posted on May, 8 2009 @ 07:33 AM
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You also have the right to refuse a breathalizer test but, if you refuse, your license will automatically be suspended for 6 months.



posted on May, 8 2009 @ 07:39 AM
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Same thing happened to me with the breathalyzer test. I asked the officer what would happen if I didn't breathe in the machine and if I should and he would only tell me he couldn't advise me. I was released that night and given my license back but nobody ever told me that it was suspended. I drove around for 4 months until I found out it was suspended when I went to court. It's a big corrupt system IMO. I applaud this man for not giving his name out just to exercise this right and I hope he gets a good attourney to represent him after it's said and done. Maybe this judge will get thrown from his throne.



posted on May, 8 2009 @ 07:45 AM
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The man is proving a point, he is showing that when it comes to rights he will win at the end and will not give up.

Plain and simple, he already got what he wanted, media attention I imagine that is plenty of civil right lawyers that will take his case for publicity.

I wish him good luck for standing up for his rights.



posted on May, 8 2009 @ 07:56 AM
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Originally posted by marg6043
I wish him good luck for standing up for his rights.


You don't have the right to not provide your name when you're arrested.



posted on May, 8 2009 @ 07:58 AM
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Originally posted by Estharik
Same thing happened to me with the breathalyzer test. I asked the officer what would happen if I didn't breathe in the machine and if I should and he would only tell me he couldn't advise me. I was released that night and given my license back but nobody ever told me that it was suspended. I drove around for 4 months until I found out it was suspended when I went to court. It's a big corrupt system IMO. I applaud this man for not giving his name out just to exercise this right and I hope he gets a good attourney to represent him after it's said and done. Maybe this judge will get thrown from his throne.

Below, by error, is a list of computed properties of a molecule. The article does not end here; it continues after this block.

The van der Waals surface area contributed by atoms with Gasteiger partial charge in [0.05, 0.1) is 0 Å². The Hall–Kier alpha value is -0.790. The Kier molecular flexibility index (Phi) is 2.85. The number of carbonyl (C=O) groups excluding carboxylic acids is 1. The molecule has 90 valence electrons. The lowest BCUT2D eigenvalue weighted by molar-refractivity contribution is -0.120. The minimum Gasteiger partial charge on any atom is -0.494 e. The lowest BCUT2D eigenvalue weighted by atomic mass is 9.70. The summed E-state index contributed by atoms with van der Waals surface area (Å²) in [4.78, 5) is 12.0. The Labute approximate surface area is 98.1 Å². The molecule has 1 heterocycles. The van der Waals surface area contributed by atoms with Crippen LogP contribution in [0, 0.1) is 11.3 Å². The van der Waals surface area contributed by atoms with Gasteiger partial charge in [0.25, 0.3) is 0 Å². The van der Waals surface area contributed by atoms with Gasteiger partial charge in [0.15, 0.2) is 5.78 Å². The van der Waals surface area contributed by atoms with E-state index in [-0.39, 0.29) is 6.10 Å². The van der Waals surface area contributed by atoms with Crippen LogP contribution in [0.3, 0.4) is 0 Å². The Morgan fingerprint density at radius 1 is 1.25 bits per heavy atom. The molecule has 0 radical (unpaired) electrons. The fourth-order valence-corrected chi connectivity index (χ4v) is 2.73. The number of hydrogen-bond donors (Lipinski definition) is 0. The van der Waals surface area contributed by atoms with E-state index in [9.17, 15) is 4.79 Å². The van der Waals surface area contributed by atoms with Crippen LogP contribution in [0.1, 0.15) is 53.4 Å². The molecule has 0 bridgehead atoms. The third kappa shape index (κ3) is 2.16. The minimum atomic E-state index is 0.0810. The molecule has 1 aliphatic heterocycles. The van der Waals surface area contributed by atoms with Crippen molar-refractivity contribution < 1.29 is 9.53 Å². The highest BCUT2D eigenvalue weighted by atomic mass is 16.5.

How could you not know that would happen? I knew that from Driver's Ed, almost 20 years ago.

But I do have some advice, at least if you're in Illinois:

If you get pulled over and think you've had enough to drink that the Breathalyzer will tag you, tell the officer you respectfully refuse to take any tests or answer any questions and state, very clearly, that you want a lawyer right from the outset.

Aside from bringing you in for basic processing, there's not a bloody thing they can do to you except suspend your license. Suspension is a lot easier to get past than a revocation, which is what you'd face if you blow a .08 or higher.

Just make sure you say it loudly and clearly enough for the dash-cam microphones to pick it up, and at least try to feign some measure of respect.

Of course if they're not equipped with dash-cams (many cops still aren't) you may just be screwed, and buy yourself a ticket to nightstick-sodomy-land.

Cops aren't in it for "us" anymore. I've known dozens of officers throughout my life, and I can count the number of good, honest, true public servants on one hand. Most of the rest seem to see only "cops vs. everyone else", and take perverse delight in their abuses of power.



posted on May, 8 2009 @ 07:58 AM
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reply to post by Schaden
 


Says who, that is what he did and now he is proving a point, guess what that is what identification is for.
is already stated that he didn't resisted arrest and got fingerprinted and his identification establish.

So this a fight between him and the judge that is not taking very kindly to having his authority challenged.



posted on May, 8 2009 @ 07:59 AM
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Originally posted by Schaden

Originally posted by marg6043
I wish him good luck for standing up for his rights.